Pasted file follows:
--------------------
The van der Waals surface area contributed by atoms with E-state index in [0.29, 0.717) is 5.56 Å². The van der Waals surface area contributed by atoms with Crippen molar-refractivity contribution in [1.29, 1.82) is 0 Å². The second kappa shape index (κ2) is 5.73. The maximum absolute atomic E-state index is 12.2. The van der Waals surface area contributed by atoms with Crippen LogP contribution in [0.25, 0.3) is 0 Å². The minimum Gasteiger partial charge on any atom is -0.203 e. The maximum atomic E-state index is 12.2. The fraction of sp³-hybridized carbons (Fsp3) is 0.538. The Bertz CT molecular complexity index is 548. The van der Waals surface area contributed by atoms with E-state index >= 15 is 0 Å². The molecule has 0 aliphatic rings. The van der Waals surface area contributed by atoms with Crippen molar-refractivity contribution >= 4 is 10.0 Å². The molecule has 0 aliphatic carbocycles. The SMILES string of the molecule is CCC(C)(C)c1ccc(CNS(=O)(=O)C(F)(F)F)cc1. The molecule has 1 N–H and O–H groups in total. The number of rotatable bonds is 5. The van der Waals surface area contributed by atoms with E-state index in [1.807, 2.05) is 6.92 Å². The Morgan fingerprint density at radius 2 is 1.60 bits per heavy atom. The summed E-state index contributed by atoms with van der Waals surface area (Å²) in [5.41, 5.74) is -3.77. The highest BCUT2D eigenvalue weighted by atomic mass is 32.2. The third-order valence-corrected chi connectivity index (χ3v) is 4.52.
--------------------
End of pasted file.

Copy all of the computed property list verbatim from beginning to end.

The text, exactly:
The van der Waals surface area contributed by atoms with E-state index in [0.29, 0.717) is 5.56 Å². The van der Waals surface area contributed by atoms with Crippen molar-refractivity contribution in [1.29, 1.82) is 0 Å². The second kappa shape index (κ2) is 5.73. The maximum absolute atomic E-state index is 12.2. The van der Waals surface area contributed by atoms with Crippen LogP contribution in [0.25, 0.3) is 0 Å². The minimum Gasteiger partial charge on any atom is -0.203 e. The maximum atomic E-state index is 12.2. The fraction of sp³-hybridized carbons (Fsp3) is 0.538. The Bertz CT molecular complexity index is 548. The van der Waals surface area contributed by atoms with E-state index >= 15 is 0 Å². The molecule has 0 aliphatic rings. The van der Waals surface area contributed by atoms with Crippen molar-refractivity contribution >= 4 is 10.0 Å². The molecule has 0 aliphatic carbocycles. The SMILES string of the molecule is CCC(C)(C)c1ccc(CNS(=O)(=O)C(F)(F)F)cc1. The molecule has 1 N–H and O–H groups in total. The number of rotatable bonds is 5. The van der Waals surface area contributed by atoms with E-state index in [1.807, 2.05) is 6.92 Å². The Morgan fingerprint density at radius 2 is 1.60 bits per heavy atom. The summed E-state index contributed by atoms with van der Waals surface area (Å²) in [5.41, 5.74) is -3.77. The highest BCUT2D eigenvalue weighted by atomic mass is 32.2. The third-order valence-corrected chi connectivity index (χ3v) is 4.52.